Buzzfeed’s 21 Racial Micro-Aggressions This Assortment of Students Hear EveryDay

Here is the original article

The term “microaggression” was used by Columbia professor Derald Sue to refer to “brief and commonplace daily verbal, behavioral, or environmental indignities, whether intentional or unintentional, that communicate hostile, derogatory, or negative racial slights and insults toward people of color.” Sue borrowed the term from psychiatrist Dr. Chester Pierce who coined the term in the ’70s.

While the term “microaggressions” has been a part of academic discourse for some time (“micro-inequities” was coined by an MIT Ph.D. in 1973), it became better known through the popular Tumblr Microaggressions.

The Tumblr is a project that aims to highlight the daily microaggressions people encounter through user submitted stories.

“This blog seeks to provide a visual representation of the everyday of “microaggressions.” Each event, observation and experience posted is not necessarily particularly striking in and of themselves. Often, they are never meant to hurt – acts done with little conscious awareness of their meanings and effects. Instead, their slow accumulation during a childhood and over a lifetime is in part what defines a marginalized experience, making explanation and communication with someone who does not share this identity particularly difficult. Social others are microaggressed hourly, daily, weekly, monthly.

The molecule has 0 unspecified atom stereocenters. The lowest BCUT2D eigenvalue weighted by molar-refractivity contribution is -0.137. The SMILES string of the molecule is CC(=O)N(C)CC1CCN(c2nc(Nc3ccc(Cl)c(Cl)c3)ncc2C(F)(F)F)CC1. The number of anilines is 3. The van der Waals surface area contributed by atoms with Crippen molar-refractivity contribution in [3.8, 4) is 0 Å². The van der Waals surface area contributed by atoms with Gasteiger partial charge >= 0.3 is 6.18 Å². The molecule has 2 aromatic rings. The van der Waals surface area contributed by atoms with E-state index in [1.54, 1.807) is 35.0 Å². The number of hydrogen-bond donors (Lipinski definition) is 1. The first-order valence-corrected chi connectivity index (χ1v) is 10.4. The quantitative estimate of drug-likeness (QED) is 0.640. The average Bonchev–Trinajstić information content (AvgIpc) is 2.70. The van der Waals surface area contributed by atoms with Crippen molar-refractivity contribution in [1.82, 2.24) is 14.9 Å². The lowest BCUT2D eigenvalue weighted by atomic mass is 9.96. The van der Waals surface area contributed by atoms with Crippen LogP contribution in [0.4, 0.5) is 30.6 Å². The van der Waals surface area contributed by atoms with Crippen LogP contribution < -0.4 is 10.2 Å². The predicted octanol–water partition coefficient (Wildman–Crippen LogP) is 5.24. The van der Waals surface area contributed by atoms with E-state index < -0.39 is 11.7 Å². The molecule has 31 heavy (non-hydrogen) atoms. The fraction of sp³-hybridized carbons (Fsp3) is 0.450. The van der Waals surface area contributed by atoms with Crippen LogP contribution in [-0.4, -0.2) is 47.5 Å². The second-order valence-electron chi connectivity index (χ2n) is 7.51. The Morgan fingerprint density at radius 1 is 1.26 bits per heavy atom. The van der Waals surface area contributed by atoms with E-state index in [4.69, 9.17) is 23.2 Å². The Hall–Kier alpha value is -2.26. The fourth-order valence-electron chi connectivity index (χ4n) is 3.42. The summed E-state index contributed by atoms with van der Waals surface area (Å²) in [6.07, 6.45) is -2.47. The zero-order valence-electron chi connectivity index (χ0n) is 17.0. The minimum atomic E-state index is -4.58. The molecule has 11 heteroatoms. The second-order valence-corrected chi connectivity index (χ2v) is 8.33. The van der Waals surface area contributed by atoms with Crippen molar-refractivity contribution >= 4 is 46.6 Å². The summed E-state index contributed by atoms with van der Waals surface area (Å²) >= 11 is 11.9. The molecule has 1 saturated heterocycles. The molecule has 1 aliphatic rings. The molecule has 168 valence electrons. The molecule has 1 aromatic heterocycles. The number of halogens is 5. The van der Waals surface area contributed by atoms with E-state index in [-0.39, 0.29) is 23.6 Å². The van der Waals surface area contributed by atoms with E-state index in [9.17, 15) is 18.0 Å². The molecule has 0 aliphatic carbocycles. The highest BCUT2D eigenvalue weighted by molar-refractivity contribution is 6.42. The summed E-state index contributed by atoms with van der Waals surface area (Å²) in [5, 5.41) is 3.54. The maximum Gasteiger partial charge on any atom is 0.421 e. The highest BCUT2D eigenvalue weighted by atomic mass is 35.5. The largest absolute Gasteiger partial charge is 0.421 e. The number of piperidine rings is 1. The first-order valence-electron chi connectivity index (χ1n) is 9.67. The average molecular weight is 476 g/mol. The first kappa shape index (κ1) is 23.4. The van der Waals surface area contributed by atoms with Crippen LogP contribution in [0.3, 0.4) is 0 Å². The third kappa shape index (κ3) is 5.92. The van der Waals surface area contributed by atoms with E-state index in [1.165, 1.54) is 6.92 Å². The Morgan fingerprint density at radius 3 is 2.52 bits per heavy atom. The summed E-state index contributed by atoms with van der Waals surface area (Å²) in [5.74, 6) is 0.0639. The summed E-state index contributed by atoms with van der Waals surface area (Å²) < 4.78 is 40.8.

This project is NOT about showing how ignorant people can be in order to simply dismiss their ignorance. Instead, it is about showing how these comments create and enforce uncomfortable, violent and unsafe realities onto peoples’ workplace, home, school, childhood/adolescence/adulthood, and public transportation/space environments.”

Here are a few of the microaggressions Fordham students identified as a part of their lives:



  1. Wow, just wow.

    I’m surprised some of these were still deemed “micro”aggressions…they seemed pretty blatantly racist to me. Others were just stupid. I mean, come on; they speak Japanese (and other languages) in Japan. People are all sorts of different colors. Being the only X type person in the room doesn’t mean your opinions are the same as all X people.

    Asking someone “what” they are is also wrong sounding…if it’s truly pertinent to the discussion, you should ask “hey, what is your ethnicity” not “so, what are you”. Maybe people just don’t have manners anymore.


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